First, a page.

1: Remove all fast track to the classroom schemes. One year hops into the classroom are damaging our education system. Access alternatives for courses that negate the need for an academic study are muddying the waters. If you haven’t got an English and Maths GCSE then you need to study for one. Remove the ‘equivalent’ courses that universities run to enable late entrants in to teaching.

2: Allow playtime. Allow it outside at playtime and allow it in the classroom, especially in the early years. Teachers know how to create learning opportunities through play. Remove the teaching by numbers systems of an overly controlling central curriculum and judge teachers not on their delivery of national strategy but on the learning taking place in their classrooms.

3: Stop wasting time on testing and homework. All the research says it doesn’t help attainment. It is only in the system to check up on teachers. We are only checking up on teachers because there is a lack of trust in their work.

4: Provide more interventions when they are needed. When I taught in the UK we had two educational psychologist visits per year and no diagnosis could be made without their advice. Support therefore was delivered by the least qualified staff as pupils were in effect excluded from class for support. Make trained teachers responsible for interventions. Trained teachers in school just to intervene when a child has learning problems and to do so on the back of an extensive academic study of how to help that child.

5: Pupil:teacher ratio
Does it matter? Well, sorry to say this Mr Miliband but reducing infant classes (which are already capped at 30) to 30 is a shameless piece of election headline grabbing. If you promised class sizes averaging 12 pupils from pre-school to 18 years old…now that would be a headline!

One final point regarding what high performing school systems can teach us about teacher recruitment and retention.
Cultural difference are never measured but they really matter. Finnish culture is family focused. Something that is missing from UK and USA cultures. Maternity and paternity leave exceed that given in the UK and the USA. Pupils arrive at school having had breakfast with a parent. They come home to a parent and have time to play with friends.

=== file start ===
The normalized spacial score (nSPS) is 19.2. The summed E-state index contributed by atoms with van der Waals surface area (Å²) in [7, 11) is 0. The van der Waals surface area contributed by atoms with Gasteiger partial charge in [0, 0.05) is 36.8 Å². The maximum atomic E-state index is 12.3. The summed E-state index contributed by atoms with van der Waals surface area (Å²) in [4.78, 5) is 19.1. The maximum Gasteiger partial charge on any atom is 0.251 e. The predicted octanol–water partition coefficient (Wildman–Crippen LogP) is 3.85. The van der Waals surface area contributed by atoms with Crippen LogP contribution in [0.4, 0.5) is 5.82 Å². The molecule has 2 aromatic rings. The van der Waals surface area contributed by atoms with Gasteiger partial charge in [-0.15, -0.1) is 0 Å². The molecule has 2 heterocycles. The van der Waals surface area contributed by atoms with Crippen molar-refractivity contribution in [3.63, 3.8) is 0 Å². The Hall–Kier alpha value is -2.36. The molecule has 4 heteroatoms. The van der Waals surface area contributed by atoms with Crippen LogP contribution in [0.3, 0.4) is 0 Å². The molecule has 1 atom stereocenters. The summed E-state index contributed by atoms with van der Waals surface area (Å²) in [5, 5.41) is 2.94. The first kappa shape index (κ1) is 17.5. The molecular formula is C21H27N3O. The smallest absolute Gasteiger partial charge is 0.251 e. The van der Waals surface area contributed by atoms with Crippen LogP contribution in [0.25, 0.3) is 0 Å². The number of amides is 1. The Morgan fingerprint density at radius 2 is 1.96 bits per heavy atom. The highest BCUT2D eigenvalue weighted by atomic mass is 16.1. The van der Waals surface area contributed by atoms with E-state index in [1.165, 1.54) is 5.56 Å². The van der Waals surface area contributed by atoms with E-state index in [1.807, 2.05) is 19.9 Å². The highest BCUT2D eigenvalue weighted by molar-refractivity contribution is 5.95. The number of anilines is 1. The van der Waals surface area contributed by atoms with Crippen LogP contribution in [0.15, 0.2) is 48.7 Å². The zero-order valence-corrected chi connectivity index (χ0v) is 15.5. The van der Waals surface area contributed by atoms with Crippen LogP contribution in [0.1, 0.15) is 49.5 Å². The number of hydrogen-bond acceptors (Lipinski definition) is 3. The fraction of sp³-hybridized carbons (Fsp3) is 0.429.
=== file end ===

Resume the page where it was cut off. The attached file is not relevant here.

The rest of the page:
What can Finland teach us about teacher recruitment and retention? It teaches us that if there is a strong family cohesion then children are more likely to achieve at school. If we erode family and leave pupils to be raised by their schools then we may struggle to compete.

Finnish Lessons: What Can the World Learn from Educational Change in Finland? (The Series on School Reform)

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Spanish Sunday

A brunch and a walk on the beach in Cullera.

Chivito

Chivito – The perfect Valencian brunch

Sunday afternoon and the weather from the last few days has changed. There was a brief flurry of snow in Valencia at one point this week but nothing like the images of stranded motorists that have made the international news.

It was great then to wake up to a warmer day today and a feel of spring in the air. One of the real highlights of working in Spain is the weekend. With a workload that is manageable, without any intervention needed from Nicky Morgan, and weather that rarely interferes with plans, weekends are relaxing.

Everywhere Spanish Audio Course

After a slow start to the day we headed out to the beach at the nearby town of Cullera. Breakfast was a Chivito, a traditional Valencian bocadillo. Think Spanish style all day breakfast. With pork slices, bacon, cheese, fried egg, lettuce, tomato and mayo it is a high calorie, high flavour weekend brunch.

Palm trees

Palm trees – Cullera

The sky today was clear and the temperature in the sun felt like an English summer afternoon.

Cullera beach

Cullera beach

In the summer Cullera beach fills with sun-worshippers and the sand disappears beneath a kaleidoscope of sun shades. In the winter it is a different scene and the beach is almost deserted. The weather must be warming as today there were people in the sea for the first time this year. Spanish weekends definitely help the sensation that workload is reasonable here and that work and life are better balanced than they are for colleagues working in the United Kingdom.

Rose by the water

Cullera beach

Transparent Spanish Complete Edition

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Workload – 5 facts about reducing workload

“Unnecessary and unproductive” teacher workload will be reduced. And yet, within hours of this news breaking the teaching profession are not showing the gratitude one might expect.